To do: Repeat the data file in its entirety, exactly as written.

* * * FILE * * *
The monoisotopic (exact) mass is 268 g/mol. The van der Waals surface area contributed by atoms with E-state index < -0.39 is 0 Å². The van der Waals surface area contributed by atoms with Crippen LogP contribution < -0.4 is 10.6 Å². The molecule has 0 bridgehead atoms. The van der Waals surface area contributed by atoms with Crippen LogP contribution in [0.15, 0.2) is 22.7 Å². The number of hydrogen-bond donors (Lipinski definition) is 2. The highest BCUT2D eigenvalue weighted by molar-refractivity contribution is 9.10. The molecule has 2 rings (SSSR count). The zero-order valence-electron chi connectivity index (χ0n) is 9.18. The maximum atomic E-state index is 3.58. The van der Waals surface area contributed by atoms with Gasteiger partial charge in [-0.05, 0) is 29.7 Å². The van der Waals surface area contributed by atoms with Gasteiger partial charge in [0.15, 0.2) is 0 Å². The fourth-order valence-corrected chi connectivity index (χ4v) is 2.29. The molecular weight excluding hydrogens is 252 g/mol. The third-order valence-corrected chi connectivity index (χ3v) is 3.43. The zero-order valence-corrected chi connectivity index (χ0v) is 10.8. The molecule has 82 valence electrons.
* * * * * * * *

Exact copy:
The monoisotopic (exact) mass is 268 g/mol. The van der Waals surface area contributed by atoms with E-state index < -0.39 is 0 Å². The van der Waals surface area contributed by atoms with Crippen LogP contribution < -0.4 is 10.6 Å². The molecule has 0 bridgehead atoms. The van der Waals surface area contributed by atoms with Crippen LogP contribution in [0.15, 0.2) is 22.7 Å². The number of hydrogen-bond donors (Lipinski definition) is 2. The highest BCUT2D eigenvalue weighted by molar-refractivity contribution is 9.10. The molecule has 2 rings (SSSR count). The zero-order valence-electron chi connectivity index (χ0n) is 9.18. The maximum atomic E-state index is 3.58. The van der Waals surface area contributed by atoms with Gasteiger partial charge in [-0.05, 0) is 29.7 Å². The van der Waals surface area contributed by atoms with Gasteiger partial charge in [0.15, 0.2) is 0 Å². The fourth-order valence-corrected chi connectivity index (χ4v) is 2.29. The molecular weight excluding hydrogens is 252 g/mol. The third-order valence-corrected chi connectivity index (χ3v) is 3.43. The zero-order valence-corrected chi connectivity index (χ0v) is 10.8. The molecule has 82 valence electrons.